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Thomas Street underpass planned, despite RR worries

City administrator Bob Louiseau talks to the crowd Tuesday night during an informational meeting hosted by MnDOT regarding the upcoming projects on Highway 10 west of town and Highway 59 south. He said that it just makes sense to make improvements to West Avenue with this project. Brian Basham/Tribune

Though people in attendance seemed fine with upgrades to Highway 10 west of Detroit Lakes, they weren’t as crazy about the idea of Thomas Street being turned into a frontage road.

People gathered Tuesday evening for a meeting regarding Highway 10 and Highway 59 projects with the Minnesota Department of Transportation. The result of a planning study started in 2009, the project is slated for 2015.

The joint project between the state and the city of Detroit Lakes will include a frontage road along Highway 10 from the Highway 59 intersection to Airport Road.

It also includes a frontage road along Highway 59 south connecting to the frontage road along Highway 10 to L&M Fleet. That portion will also include an underpass at Thomas Street to connect the downtown portion of Detroit Lakes to the developing western side of town.

MnDOT project manager Tom Lundberg said the main goals of the frontage road are:

Mobility — same as was done east of town when Highway 10 was realigned and old Highway 10 became a frontage road.

Safety — allowing access to the west side of town for motorized wheelchairs, pedestrians and bikes.

Access management — meaning some access points along Highway 10 will be closed or signaled.

And commercial growth — the business area is developing but the road system has not kept up.

“We can space signals safely rather than stacking them on top of each other,” he said.

The three access points will be Airport Road as it exists, one at Subway where it already exists as well but with some alternations, and then a signaled access near the former Grover’s site.

The turn by Subway will be a left entrance only from Highway 10 and a right only exit onto Highway 10. Vehicles will not be allowed to cross Highway 10 from the frontage road and turn west.

City Engineer Jon Pratt said the “city’s involvement is somewhat small compared to the state involvement.”

The main part of the city’s share will come from the underpass (which is a shared cost with the state) and connecting to that underpass on the eastern side of Highway 10.

Several connections have been considered in the past, but Jacob’s Engineering, the consulting team hired by the state, said the Thomas Street connection is the best option.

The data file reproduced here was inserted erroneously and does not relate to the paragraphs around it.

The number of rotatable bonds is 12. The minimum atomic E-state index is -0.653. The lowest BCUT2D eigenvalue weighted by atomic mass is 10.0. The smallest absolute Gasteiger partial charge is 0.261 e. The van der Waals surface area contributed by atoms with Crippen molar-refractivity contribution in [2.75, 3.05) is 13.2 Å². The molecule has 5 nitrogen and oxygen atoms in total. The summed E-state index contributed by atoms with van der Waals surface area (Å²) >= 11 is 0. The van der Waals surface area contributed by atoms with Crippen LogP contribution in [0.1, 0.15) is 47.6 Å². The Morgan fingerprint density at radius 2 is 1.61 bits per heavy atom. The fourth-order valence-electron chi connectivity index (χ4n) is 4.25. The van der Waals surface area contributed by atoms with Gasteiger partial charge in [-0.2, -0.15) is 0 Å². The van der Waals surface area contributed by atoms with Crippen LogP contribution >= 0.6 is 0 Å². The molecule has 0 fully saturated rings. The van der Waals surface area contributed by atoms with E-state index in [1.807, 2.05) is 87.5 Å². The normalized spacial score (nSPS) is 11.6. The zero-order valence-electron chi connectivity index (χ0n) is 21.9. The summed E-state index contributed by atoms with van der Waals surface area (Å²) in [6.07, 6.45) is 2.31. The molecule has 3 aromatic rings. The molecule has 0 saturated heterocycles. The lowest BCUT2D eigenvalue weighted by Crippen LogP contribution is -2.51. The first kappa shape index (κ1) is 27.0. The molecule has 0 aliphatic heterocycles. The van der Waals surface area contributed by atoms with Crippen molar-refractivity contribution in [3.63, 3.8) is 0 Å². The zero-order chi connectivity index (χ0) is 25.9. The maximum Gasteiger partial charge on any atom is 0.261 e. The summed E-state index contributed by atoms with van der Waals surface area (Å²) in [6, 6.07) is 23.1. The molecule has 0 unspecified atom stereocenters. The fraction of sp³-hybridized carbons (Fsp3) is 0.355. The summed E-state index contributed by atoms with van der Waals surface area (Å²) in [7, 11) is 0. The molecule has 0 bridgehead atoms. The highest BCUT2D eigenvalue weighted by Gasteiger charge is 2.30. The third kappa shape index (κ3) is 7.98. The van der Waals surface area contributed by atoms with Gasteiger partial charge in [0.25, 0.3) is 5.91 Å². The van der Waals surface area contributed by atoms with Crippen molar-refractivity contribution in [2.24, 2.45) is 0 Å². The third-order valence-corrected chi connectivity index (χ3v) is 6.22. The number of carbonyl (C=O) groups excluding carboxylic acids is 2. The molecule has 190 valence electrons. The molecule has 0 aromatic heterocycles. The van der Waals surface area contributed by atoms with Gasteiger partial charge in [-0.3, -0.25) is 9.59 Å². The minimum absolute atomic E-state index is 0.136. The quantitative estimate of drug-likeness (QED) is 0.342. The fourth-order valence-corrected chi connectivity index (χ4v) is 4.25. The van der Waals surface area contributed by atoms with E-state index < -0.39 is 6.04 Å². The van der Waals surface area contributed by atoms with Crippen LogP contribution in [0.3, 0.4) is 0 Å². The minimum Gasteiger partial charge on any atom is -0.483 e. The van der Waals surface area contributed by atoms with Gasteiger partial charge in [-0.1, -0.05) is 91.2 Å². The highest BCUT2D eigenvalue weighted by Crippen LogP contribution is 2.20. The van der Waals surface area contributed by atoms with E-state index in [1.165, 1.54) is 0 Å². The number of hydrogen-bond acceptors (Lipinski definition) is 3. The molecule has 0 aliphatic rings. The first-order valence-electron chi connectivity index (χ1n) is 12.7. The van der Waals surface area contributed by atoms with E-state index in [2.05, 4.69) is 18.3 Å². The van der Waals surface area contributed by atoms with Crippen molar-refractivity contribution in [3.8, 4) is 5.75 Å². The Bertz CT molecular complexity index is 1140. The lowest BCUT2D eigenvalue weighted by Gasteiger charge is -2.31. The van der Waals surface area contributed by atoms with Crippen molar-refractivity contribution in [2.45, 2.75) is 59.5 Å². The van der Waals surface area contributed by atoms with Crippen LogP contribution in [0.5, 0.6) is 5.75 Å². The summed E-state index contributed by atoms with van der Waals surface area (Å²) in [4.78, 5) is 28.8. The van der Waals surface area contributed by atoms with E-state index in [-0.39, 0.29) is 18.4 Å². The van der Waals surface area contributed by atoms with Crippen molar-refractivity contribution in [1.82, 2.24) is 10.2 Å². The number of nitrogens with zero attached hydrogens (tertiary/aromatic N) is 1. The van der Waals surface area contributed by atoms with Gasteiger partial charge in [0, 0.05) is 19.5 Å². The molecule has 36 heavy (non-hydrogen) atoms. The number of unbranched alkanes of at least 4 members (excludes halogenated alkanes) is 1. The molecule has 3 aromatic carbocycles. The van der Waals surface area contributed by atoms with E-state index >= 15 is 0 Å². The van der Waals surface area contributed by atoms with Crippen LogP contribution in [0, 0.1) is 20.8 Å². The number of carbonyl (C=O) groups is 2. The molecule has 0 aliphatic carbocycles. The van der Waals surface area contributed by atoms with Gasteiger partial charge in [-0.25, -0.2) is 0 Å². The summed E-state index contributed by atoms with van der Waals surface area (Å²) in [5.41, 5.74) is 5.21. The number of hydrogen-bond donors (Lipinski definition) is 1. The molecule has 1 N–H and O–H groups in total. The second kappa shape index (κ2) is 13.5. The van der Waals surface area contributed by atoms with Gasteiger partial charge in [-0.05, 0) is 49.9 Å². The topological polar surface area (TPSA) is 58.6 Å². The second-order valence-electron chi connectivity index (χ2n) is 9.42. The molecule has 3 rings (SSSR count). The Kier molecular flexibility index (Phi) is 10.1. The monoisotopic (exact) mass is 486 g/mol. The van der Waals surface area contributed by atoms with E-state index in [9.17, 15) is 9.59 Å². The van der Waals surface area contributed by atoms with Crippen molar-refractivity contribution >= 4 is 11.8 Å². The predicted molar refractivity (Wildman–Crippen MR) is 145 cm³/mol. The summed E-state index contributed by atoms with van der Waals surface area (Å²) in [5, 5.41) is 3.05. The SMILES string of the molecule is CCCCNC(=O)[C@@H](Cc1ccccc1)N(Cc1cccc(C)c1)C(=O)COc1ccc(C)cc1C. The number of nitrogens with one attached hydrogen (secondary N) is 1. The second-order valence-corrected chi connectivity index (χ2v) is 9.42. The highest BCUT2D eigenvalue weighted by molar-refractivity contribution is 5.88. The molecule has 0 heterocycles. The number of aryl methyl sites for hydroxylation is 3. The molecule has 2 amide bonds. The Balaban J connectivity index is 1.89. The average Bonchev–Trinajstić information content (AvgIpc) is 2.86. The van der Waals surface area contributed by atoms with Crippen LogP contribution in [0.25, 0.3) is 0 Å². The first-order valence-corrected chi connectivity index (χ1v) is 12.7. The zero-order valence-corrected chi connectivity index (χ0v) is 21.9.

“The goal is to create a local connection to the rest of the town,” Pratt said.

The biggest concern Tuesday night, though, was that connection. Many people questioned the need for the project if the city couldn’t get the Canadian Pacific Railroad to stop trains before the crossing.

Trains can be stopped on the CP tracks for half an hour at a time, and therefore would deter anyone from using the new connecting road.

Pratt said that he, City Administrator Bob Louiseau and representatives from MnDOT and Canadian Pacific Railroad talked Tuesday morning about whether or not trains could be stopped at least before the Holmes Crossing so all three crossings weren’t closed for such long periods of time.

“It’s a bit more complicated that we first thought,” Pratt said. “But, we’ve at least started to address that.”

He said that though it’s “less than convenient” to work with the railroad, it is the only option right now because an overpass or underpass at the crossing isn’t feasible.

“It’s more complicated but it’s not dead in the water either,” he said of working with the railroad to get trains to stop back a bit and not block intersections.

He said that if the railroad doesn’t work with the state and city, there isn’t a Plan B at this point.

In 2015, when the highway project is in full swing, Highway 10 construction will be done half at a time, meaning cars will shift from one side of the divided highway to the other while the opposite lanes are being constructed. The same goes for the Highway 59 project.

“It’s fairly straightforward,” said Tom Parker of Jacob’s Engineering.

Traffic will be maintained the entire time. Once Fourth of July and WE Fest roll around, Lundberg said work crews will shut down those days because of the high volume of traffic.

“We can’t have work done when there’s that much traffic in town,” he said.

The city is holding a public works meeting in May that will address the project, and the public is encouraged to come voice their opinions then.

The tentative scheduled for the project is consent from the city council at the June meeting and then in summer of 2014, there will be a public meeting with the final design of the project. From there, there will be a final meeting in early 2015 to talk about schedules and such, and then construction will start that spring.

To find out more about the project, visit the state’s website at

Follow Pippi Mayfield on Twitter at @PippiMayfield.